Straight up: STOP comparing it to the comics, cartoons and even the Sam Raimi films. Yes this is a reboot of a franchise that is BARELY 10 years old. However, I feel that with the colosal failure of Spiderman 3, we can all agree a change of direction was deeply needed.
Now I’ve heard a million theories about how Sony/Columbia could have handled this better, by “James Bonding” it. They could have used the new cast and story and avoided the origin story and let the fans decide personally if it were a reboot or simply a sequel with a new rodeo. But that’s NOT what they did. You’ll still pay to see this flick, so stop f–kin’ around and accept this fact.
Now on to business.
I didn’t see this one in 3D.
Wow. The Amazing Spiderman is all over your junk like that girl who just got dumped is all over that plate of nachos and triple chocolate ice cream. This shindig is directed by Marc Webb and stars Andrew “I have a hard time talking to pretty ladies and authority figures” Garfield, Emma “You know what I mean” Stone, Rhys Ifans, Denis “Just doin’ my job” Leary, Martin “Mr President” Sheen and Sally Field. With a cast this diverse you can expect some solid acting. But with the script they were given, you got the best they could do: average.
Like I said this is a 100% prime meat reboot. Now the original Raimi film Spiderman premiered on May 3, 2002. That’s barely a decade ago. With the last film headed by Raimi being in 2007, all that Tobey Maguire stuff is still pretty fresh in our minds. So it’s easy to compare the two; but the only comparisons I will make are: Garfield plays a MUCH better Peter Parker than Maguire did. I prefer this origin story, but because it’s slightly truer to the comics but because I felt it was better done.
The Amazing Spiderman follows Peter Parker as an average teen with a confusing past just trying to come to terms with who he is before being “blessed” with super powers. Powers he doesn’t quite know how to handle until the death of his Uncle Ben (Come on that’s not a spoiler is it?) sets him kind of in the right direction. All the while successfully seducing Gwen Stacy. Then comes the tormented bad guy who isn’t really a bad guy.
Fun fact, the makers of The Avengers wanted to include the Oscorp tower into their film, but couldn’t get the rendering done in time for their release.
– The acting! Yep. When you let good actors do their job, they’ll act their asses off for you. Andrew Garfield’s stock continues to rise with me, as he played this well. His Peter Parker is a real teenager, (even if he doesn’t look much like one) He was kind of shy, yet cocky, and awkward. Stone, Sheen and the rest of the gang take a cheesy comic book and an even cheesy script and make it for the lactose intolerant.
– The action! Man those fight scenes were pretty wicked. You had fluid motion without a camera that made you more car sick than the last time your half-blind bus driver dropped you off at high-school. I like how Webb made this Spiderman slightly more clumsy. I mean even if you woke up tomorrow with all that strength and agility, you’d slam into more than one wall too. Eh Tobey?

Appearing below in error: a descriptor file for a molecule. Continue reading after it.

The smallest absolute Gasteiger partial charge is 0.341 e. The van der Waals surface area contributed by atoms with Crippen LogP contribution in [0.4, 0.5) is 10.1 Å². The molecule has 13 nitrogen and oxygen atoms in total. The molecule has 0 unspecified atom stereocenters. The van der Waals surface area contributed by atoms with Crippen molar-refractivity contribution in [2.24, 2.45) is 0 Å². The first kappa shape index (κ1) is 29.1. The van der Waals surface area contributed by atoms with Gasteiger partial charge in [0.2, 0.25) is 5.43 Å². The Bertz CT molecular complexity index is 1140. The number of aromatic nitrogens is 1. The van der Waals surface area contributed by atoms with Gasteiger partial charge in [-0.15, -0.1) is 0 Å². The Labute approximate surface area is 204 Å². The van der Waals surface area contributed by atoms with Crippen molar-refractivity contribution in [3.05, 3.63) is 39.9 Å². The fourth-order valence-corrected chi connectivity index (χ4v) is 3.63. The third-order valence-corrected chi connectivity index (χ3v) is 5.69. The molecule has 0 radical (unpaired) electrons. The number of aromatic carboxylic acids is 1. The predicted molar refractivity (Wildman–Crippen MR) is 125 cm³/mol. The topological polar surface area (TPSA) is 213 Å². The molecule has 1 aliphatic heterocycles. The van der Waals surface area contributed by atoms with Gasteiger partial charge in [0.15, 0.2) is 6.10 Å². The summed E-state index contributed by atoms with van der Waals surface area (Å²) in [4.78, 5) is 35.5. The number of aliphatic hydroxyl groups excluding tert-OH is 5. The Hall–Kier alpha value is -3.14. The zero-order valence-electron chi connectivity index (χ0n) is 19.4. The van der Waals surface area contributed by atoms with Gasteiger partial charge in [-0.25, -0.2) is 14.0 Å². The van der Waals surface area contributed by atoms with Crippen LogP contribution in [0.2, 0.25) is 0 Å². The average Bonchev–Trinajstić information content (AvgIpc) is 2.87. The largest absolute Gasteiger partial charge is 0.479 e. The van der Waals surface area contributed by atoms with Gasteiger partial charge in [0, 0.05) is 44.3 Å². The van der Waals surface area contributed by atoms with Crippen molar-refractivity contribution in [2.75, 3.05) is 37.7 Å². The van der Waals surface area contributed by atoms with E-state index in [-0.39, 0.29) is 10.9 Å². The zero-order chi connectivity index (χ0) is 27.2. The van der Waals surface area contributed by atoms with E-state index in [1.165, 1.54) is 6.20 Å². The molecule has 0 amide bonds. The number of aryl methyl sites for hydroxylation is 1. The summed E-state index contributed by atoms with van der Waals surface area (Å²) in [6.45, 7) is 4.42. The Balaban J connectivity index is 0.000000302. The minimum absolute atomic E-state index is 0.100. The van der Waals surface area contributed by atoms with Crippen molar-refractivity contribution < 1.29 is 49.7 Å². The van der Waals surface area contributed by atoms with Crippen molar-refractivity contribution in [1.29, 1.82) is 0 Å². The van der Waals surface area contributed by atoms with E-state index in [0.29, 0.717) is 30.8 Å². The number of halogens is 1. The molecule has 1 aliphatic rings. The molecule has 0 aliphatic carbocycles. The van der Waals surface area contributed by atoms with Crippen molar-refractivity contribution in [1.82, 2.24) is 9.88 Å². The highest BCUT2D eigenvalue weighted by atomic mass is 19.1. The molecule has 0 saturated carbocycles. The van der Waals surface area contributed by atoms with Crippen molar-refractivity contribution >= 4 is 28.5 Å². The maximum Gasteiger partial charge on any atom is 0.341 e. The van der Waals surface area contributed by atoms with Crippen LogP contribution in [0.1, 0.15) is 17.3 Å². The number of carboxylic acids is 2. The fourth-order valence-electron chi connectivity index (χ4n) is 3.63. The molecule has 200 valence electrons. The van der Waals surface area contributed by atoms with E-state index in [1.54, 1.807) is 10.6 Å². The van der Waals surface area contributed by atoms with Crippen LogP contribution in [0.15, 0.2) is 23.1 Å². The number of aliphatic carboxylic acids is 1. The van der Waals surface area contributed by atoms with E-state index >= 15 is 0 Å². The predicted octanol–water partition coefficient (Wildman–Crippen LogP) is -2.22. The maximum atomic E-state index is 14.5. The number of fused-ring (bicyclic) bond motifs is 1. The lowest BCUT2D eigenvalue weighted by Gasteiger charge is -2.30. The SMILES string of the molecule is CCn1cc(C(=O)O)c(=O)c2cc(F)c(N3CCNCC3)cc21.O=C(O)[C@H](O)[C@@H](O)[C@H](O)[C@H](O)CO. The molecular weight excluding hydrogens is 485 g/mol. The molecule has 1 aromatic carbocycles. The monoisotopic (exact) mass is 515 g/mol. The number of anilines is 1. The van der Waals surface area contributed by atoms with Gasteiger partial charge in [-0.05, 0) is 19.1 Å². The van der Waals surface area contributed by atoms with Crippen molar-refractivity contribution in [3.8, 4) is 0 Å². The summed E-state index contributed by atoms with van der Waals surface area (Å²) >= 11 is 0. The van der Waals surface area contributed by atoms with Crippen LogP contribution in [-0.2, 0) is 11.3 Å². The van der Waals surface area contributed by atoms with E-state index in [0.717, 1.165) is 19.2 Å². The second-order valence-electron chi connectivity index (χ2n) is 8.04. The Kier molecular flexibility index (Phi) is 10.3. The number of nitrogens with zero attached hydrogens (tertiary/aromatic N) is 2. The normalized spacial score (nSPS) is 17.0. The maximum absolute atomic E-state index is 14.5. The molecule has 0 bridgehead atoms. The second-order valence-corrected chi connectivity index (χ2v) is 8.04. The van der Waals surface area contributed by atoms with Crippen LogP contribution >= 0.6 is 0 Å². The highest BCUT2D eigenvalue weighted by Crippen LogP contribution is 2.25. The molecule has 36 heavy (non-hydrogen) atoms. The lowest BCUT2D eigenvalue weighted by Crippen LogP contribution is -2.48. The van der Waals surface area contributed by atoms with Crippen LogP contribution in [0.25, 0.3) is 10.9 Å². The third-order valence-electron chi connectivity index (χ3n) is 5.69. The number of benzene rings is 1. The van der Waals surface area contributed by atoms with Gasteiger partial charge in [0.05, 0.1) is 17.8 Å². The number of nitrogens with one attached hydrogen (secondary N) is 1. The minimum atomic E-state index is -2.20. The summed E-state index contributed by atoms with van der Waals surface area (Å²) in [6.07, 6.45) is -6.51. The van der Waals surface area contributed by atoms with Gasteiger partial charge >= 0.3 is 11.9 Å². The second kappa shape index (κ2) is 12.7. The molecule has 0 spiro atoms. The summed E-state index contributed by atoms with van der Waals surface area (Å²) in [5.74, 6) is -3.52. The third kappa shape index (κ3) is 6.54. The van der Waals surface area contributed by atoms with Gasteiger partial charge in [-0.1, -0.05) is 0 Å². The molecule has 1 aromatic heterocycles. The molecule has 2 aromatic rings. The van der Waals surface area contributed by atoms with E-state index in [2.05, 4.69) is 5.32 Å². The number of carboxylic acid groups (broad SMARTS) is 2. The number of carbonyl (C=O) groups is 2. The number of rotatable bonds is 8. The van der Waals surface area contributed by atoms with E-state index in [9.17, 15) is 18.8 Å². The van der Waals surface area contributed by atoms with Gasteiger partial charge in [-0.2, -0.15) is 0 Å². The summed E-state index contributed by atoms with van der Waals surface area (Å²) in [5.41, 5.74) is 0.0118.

– The ending. I felt this Spidey flick ended with so many emotions that you are begging for more. With many “what ifs?” and “will they or won’t they?”
What didn’t work:
– The Script! Or at the very least the editing in post production. This flick went all over the place at some points. Their were scenes I was in promotional material that weren’t in this film that should have been to help explain certain nuances of the story and character development. Now I’ve read a few reviews that say there weren’t as many laugh out loud moments as compared to the other Raimi films. First: Stop comparing. Second: I had a couple good chuckles, but I’ll admit, some of Spidey’s quips were flat.
– Mini-Spoiler: The LIZARDS. There are suddenly a bunch of little lizards roaming around New York City without any explanation nor impact on the story. WTF Webb!?
– The CGI for The Lizard. I feel as though they cut the budget when they got around to animating this big bad guy. Spiderman looks so fantastic and the scenes with him web slinging around NYC look awesome. But when you got this green-bro on screen, it felt like they cut him out of a completely CGI created world with photoshop and pasted him there.
– The third act. This film has a pretty solid opening and run. However just before the third act, the pacing and feel seem to drop off a bit, as if it lost a little interest in itself.
This isn’t going to beat The Dark Knight Rises, or The Avengers. This is Spiderman. The Amazing Spiderman. At it’s base, there’s a great story, with an amazingly cool superhero and some damn fine actors. Is this gonna win an Oscar for best film? F–k no! IS this gonna rock your socks? Hell Yeah! This has all the right ingredients for a fun night at the movies. It won’t make your brain hurt with complicated stories or churn your stomach like the last King Kong film. It’ll do what it was meant to do: entertain you for the majority of it’s 136 minutes! PS: Stick around during the credits. Mini-post-film-scene.
The Amazing Spierman is 80% Prime Awesome.